Republican Sens. Lindsey Graham and John McCain have been asked by President Barack Obama to travel to Egypt next week to urge the military to move ahead on new elections, the senators said Tuesday.
Egypt has been roiled by deadly protests since President Mohammed Morsi was toppled in a military coup on July 3, developments that have threatened the $1.5 billion in annual U.S. military and economic aid to the Arab world's most populous country. Responding to reporters' questions Tuesday about an attempt to cut off the aid, Graham offered up word that Obama has sought the help of the two lawmakers.
"The president asked Sen. McCain and myself to go to Egypt next week, so we're trying to find a way to get there," Graham said. "So we can go over and reinforce in a bipartisan fashion the message that we have to move to civilian control, that the military is going to have to, you know, allow the country to have new elections and move toward an inclusive, democratic approach."
Graham said the two senators were trying to work out the logistics of the trip at the same time Congress was scheduled to begin its summer recess. McCain provided few details on the trip, but he said that he and Graham would try to assist in the reconciliation process in Egypt.
"The place is in turmoil, obviously," the Arizona senator said. "We have credibility with everybody there, all the different factions there."
Graham said the stakes were high. "If Egypt goes and Israel is surrounded by more and more radical regimes ... we'll regret not doing everything possible to keep Egypt on track as a stable society," the South Carolina senator told reporters.
Graham said the idea of "maybe us going if things deteriorate" in Egypt was first discussed at a July 17 meeting at the White House. McCain and Graham sat down for nearly two hours for a wide ranging national security discussion with Obama, Vice President Joe Biden and National Security Adviser Susan Rice.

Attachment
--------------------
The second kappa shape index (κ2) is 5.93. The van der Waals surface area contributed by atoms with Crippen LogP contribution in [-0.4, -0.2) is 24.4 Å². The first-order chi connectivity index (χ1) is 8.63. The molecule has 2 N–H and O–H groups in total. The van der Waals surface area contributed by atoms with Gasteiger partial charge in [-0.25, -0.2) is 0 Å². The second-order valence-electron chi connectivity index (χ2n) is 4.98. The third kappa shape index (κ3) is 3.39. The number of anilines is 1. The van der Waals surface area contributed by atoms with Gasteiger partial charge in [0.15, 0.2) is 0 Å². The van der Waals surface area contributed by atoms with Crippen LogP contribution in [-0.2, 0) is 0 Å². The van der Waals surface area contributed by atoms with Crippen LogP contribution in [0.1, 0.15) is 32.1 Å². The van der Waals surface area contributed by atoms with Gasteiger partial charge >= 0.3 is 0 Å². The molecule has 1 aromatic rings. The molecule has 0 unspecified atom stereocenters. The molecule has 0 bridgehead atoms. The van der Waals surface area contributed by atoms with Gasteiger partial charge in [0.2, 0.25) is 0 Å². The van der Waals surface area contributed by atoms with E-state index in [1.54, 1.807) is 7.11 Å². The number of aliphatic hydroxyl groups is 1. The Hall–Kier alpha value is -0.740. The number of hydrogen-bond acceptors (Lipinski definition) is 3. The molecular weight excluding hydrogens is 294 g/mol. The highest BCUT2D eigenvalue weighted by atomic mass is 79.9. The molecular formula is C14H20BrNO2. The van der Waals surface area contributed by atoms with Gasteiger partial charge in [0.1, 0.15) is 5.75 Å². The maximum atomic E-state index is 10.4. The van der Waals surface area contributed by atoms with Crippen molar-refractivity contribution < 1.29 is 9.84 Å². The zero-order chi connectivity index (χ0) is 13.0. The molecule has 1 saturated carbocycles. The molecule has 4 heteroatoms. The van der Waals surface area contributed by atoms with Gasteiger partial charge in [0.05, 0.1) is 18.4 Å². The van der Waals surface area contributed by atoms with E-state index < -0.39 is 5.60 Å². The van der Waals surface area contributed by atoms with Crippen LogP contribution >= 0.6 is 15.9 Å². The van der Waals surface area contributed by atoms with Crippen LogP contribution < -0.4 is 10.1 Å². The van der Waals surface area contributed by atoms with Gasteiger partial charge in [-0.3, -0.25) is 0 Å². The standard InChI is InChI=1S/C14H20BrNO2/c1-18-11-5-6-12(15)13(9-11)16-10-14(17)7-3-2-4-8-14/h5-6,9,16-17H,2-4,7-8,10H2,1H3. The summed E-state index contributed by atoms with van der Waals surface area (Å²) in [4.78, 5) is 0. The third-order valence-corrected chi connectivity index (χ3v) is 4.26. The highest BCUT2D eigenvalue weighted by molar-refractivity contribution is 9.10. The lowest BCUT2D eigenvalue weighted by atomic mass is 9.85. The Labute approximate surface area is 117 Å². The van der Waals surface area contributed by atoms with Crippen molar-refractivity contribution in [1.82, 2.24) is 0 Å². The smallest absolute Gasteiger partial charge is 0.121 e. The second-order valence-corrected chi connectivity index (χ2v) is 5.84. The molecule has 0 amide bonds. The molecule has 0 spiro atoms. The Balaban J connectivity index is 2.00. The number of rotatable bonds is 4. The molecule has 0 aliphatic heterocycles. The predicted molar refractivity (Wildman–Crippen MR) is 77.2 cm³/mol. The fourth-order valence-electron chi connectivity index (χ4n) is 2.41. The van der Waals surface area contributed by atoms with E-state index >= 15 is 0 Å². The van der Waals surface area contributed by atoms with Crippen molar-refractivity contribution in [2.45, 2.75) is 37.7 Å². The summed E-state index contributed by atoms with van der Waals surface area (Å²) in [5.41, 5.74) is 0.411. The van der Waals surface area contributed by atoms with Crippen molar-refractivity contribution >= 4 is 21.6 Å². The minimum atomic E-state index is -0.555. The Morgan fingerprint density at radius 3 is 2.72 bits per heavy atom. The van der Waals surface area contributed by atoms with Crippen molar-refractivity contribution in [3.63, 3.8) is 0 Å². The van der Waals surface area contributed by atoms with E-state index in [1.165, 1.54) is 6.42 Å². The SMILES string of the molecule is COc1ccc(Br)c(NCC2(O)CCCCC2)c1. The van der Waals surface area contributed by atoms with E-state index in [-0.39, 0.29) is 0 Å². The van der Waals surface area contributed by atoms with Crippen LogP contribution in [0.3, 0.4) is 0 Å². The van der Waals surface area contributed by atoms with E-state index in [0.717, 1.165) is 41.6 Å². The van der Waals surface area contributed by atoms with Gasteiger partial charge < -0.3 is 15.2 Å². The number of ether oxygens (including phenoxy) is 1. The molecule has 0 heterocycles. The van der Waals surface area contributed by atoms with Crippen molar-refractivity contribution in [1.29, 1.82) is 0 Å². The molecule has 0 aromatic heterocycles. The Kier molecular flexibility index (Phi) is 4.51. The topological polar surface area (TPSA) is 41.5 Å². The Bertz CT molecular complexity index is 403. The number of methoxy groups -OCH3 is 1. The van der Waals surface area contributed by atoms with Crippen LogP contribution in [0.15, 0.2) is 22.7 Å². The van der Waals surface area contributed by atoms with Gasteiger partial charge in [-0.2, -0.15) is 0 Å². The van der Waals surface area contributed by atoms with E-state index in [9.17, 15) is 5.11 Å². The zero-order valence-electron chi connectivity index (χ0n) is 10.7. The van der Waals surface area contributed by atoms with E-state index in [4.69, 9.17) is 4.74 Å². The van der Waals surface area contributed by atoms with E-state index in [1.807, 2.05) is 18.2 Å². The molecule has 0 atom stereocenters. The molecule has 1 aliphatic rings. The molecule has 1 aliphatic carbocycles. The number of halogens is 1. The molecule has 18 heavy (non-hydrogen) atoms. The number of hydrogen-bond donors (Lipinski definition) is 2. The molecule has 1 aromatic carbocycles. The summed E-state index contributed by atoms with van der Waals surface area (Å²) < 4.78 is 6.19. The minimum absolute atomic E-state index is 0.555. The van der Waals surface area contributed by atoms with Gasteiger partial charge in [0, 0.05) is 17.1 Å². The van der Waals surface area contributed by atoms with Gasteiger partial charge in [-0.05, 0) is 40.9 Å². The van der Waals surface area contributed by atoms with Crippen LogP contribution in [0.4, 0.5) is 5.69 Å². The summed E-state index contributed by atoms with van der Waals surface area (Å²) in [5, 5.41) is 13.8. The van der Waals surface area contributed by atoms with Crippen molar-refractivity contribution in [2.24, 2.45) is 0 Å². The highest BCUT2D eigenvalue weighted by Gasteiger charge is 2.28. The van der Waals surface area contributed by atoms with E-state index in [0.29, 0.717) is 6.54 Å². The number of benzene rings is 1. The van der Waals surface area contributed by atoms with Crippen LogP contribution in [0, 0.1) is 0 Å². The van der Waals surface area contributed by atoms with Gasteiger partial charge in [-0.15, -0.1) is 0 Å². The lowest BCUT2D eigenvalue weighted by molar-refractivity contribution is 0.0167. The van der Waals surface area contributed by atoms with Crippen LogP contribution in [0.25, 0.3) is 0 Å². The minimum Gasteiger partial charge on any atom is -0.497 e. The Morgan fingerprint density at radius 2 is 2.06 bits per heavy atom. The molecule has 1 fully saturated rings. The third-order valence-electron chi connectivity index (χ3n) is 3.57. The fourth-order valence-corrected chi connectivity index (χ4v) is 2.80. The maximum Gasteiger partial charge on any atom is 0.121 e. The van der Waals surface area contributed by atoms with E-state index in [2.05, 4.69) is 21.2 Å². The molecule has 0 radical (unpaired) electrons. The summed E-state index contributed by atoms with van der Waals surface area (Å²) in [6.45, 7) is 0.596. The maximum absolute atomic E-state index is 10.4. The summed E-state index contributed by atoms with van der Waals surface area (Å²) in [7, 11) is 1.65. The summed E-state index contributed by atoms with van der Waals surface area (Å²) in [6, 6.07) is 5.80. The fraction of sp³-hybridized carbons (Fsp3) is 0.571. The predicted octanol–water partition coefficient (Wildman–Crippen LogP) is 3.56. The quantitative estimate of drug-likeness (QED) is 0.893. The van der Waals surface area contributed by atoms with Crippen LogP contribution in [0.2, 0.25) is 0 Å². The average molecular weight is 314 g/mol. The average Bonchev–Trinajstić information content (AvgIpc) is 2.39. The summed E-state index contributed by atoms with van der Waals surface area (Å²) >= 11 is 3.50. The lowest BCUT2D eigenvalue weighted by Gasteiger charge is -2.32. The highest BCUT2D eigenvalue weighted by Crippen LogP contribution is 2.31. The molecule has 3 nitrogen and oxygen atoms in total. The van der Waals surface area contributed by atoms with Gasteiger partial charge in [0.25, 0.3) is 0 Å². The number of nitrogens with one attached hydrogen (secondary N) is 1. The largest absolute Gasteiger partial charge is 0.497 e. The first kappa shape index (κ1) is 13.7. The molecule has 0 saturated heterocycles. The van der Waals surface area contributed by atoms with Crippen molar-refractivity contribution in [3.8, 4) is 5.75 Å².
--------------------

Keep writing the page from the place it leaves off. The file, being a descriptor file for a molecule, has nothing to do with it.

Obama contacted Graham about the trip, although the president specifically requested that McCain, who was Obama's opponent in the 2008 election, go too, McCain said.
Graham said the goal was to deliver a unified message that "jailing the opposition is more and more like a coup."
Last week, the Obama administration told lawmakers that it won't declare Egypt's government overthrow a coup, which would prompt the automatic suspension of American assistance programs under U.S. law. The administration fears that halting such funding could imperil programs that help to secure Israel's border and fight weapons smuggling into the Hamas-controlled Gaza Strip.
The White House declined to comment about a possible trip.
The Senate was scheduled to vote Wednesday on a measure by Sen. Rand Paul, R-Ky., that would end aid to Egypt, shifting the money to crumbling bridges in this country.
"We tell other countries to follow the rule of law, yet our own administration fails to do so. Sending money to Egypt under their current military coups is illegal," Paul said in a statement. "Instead of illegally sending that money overseas, we are better off spending that money at home."
Graham said a vote now could send the wrong signal.
"If you cut off aid, that's a destabilizing event," Graham said, while a vote for aid would "give people the impression everything's fine."
Asked whether the Paul bill might pass, Sen. Bob Corker of Tennessee, the top Republican on the Senate Foreign Relations Committee, said: "I hope not."
"I do agree we need to comply with laws that we have in our country," he told reporters, adding that Congress may change the coup restrictions in September to give the president waiver authority to continue providing aid. "Right now, in the middle of this volatile situation, we need to be a voice of calm."
Sen. Carl Levin, D-Mich., chairman of the Armed Services Committee, has called for halting assistance to Egypt, but he said Paul's proposal was "too extreme."
"I'm in favor of suspension," Levin said. But he would support gradual resumption of aid as the government "lives up to the commitments that they make in the constitution, having a diverse Cabinet, having elections according to the six-month schedule."
Associated Press writers Richard Lardner and Bradley Klapper contributed to this report.